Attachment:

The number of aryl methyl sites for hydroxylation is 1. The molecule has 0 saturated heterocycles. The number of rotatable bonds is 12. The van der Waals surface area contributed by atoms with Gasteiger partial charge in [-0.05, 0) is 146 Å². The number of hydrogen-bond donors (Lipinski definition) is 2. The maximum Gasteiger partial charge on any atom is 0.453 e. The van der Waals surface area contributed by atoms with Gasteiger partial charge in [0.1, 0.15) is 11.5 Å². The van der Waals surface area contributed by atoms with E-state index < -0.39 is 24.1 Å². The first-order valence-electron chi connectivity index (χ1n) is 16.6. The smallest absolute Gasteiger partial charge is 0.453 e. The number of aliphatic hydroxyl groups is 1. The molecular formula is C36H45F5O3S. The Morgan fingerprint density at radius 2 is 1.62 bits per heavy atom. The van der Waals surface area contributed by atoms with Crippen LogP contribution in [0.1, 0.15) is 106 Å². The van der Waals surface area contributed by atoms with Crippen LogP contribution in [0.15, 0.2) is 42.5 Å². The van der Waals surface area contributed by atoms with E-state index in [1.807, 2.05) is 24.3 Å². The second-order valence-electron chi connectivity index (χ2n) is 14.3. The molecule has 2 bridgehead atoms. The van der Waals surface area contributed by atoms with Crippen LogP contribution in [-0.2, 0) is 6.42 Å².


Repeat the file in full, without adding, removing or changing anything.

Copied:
The number of aryl methyl sites for hydroxylation is 1. The molecule has 0 saturated heterocycles. The number of rotatable bonds is 12. The van der Waals surface area contributed by atoms with Gasteiger partial charge in [-0.05, 0) is 146 Å². The number of hydrogen-bond donors (Lipinski definition) is 2. The maximum Gasteiger partial charge on any atom is 0.453 e. The van der Waals surface area contributed by atoms with Gasteiger partial charge in [0.1, 0.15) is 11.5 Å². The van der Waals surface area contributed by atoms with E-state index < -0.39 is 24.1 Å². The first-order valence-electron chi connectivity index (χ1n) is 16.6. The smallest absolute Gasteiger partial charge is 0.453 e. The number of aliphatic hydroxyl groups is 1. The molecular formula is C36H45F5O3S. The Morgan fingerprint density at radius 2 is 1.62 bits per heavy atom. The van der Waals surface area contributed by atoms with Crippen LogP contribution in [0.1, 0.15) is 106 Å². The van der Waals surface area contributed by atoms with Crippen LogP contribution in [0.15, 0.2) is 42.5 Å². The van der Waals surface area contributed by atoms with E-state index in [1.807, 2.05) is 24.3 Å². The second-order valence-electron chi connectivity index (χ2n) is 14.3. The molecule has 2 bridgehead atoms. The van der Waals surface area contributed by atoms with Crippen LogP contribution in [-0.2, 0) is 6.42 Å².